The Iowa State University Plant Disease Clinic offers two different nematode analyses for soil samples--the complete nematode count and the soybean cyst nematode (SCN) egg count. Following is a description of how the two analyses differ and when each analysis should be requested.
A complete nematode count gives a count of the worm stages of plant-parasitic nematodes in a soil sample. This analysis does not give a count of the SCN eggs that may be contained in the sample. The only way that SCN would be identified in this technique would be if SCN juvenile worms were observed in the sample, which occurs commonly but not always. The complete nematode count is not appropriate for samples when the primary concern is SCN; an SCN egg count is recommended instead (see below).
With the complete nematode count, a 100 cm3 (a little less than a half cup) subsample of a soil sample is suspended in water, then the nematode worms and similarly sized soil particles and debris are recovered on sieves with pores small enough to trap the worms but large enough to let smaller soil particles pass through. After that, more sediments are separated from the nematodes by suspending the nematodes and debris in a sugar solution and subsequently passing the nematodes suspended in the sugar solution through another sieve. Finally, the nematodes and any remaining sediment particles are observed with a compound microscope, and all plant-parasitic nematodes in the sample are identified and counted by species.
Separating nematode worms or cysts from soil sediments by sieving soil-water suspension. (Greg Tylka)
Plant-parasitic and non-parasitic nematodes recovered from soil by sieving. (Greg Tylka)
With the SCN egg count, a 100 cm3 subsample of soil is suspended in water, then the egg-filled SCN cysts (dead females) and similarly sized objects are recovered from the soil on a sieve with pores small enough to trap the cysts but large enough to let smaller soil particles and free nematode eggs and worms pass through. Next, the recovered cysts and sediments are ground to rupture the cysts to release the eggs, which are caught on a sieve with very small pores. Subsequently, the suspension of eggs and some small debris is stained to color the eggs, and the eggs are observed and counted with a dissecting microscope. No worms are counted in the SCN egg count procedure.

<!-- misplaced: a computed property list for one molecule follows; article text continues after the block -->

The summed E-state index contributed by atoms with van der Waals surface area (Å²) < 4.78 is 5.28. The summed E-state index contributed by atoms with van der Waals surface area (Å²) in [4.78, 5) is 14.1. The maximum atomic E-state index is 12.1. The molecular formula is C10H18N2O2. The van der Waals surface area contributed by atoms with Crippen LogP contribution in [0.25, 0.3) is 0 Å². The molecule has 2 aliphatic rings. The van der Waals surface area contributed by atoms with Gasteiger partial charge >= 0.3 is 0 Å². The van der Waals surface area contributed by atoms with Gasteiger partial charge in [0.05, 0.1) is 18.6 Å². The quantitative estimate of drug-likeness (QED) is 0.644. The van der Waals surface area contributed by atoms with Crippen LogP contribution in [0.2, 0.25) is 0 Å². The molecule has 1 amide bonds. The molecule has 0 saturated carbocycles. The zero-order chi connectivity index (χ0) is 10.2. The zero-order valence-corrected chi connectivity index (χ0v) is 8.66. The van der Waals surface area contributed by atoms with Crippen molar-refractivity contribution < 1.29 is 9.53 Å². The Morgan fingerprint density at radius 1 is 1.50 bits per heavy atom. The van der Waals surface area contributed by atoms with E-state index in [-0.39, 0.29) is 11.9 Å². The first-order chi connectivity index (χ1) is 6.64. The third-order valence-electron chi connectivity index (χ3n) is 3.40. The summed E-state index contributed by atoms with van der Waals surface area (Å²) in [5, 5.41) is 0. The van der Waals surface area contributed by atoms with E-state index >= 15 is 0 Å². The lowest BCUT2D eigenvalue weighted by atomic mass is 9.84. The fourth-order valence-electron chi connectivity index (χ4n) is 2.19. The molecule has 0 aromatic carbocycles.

SCN cysts and similarly sized sediments recovered from soil by sieving. (Greg Tylka)
Pink-stained, oval-shaped SCN egg among soil sediments recovered from soil by sieving. (Greg Tylka)
For complete nematode counts, soil samples should be taken any time from mid-July to early October.
In Iowa, the greatest number of nematodes typically are found around the roots of annual plants from midsummer through fall. Most species of plant-parasitic nematodes can be detected at any time of the year, however. If a nematode problem is suspected on corn, mid-season sampling is recommended. Also, some plant-parasitic nematodes exist primarily in root tissue during the growing season, so a root sample from damaged plants also is requested with a soil sample for a complete nematode count.
For SCN egg counts, soil samples can be collected at any time of the year. An ideal time to sample fields for SCN is in the fall, after harvest and before the soil freezes. However, soil samples collected during the growing season from near the row of stunted and/or yellow soybeans may reveal whether SCN is the cause of the observed symptoms. The only time soil samples should not be collected is when soil conditions are very wet; nematodes are difficult to extract from soil with the consistency of mud.
The price for complete nematode counts is $30 per sample for in-state samples and $60 per sample for samples from outside Iowa (new pricing began August 1, 2006). Analysis of soil samples for SCN eggs is $15 per sample for Iowa samples and $20 per sample for out-of-state samples.
Soil samples for complete nematode counts and SCN egg counts can be sent to the Iowa State University Plant Disease Clinic, 323 Bessey Hall, Iowa State University, Ames, IA 50011. Samples should be accompanied by a completed Plant Nematode Sample Submission Form (ISU Extension publication PD 32) and a check for the processing fee.
This article originally appeared on pages 228-229 of the IC-496(24) -- September 18, 2006 issue.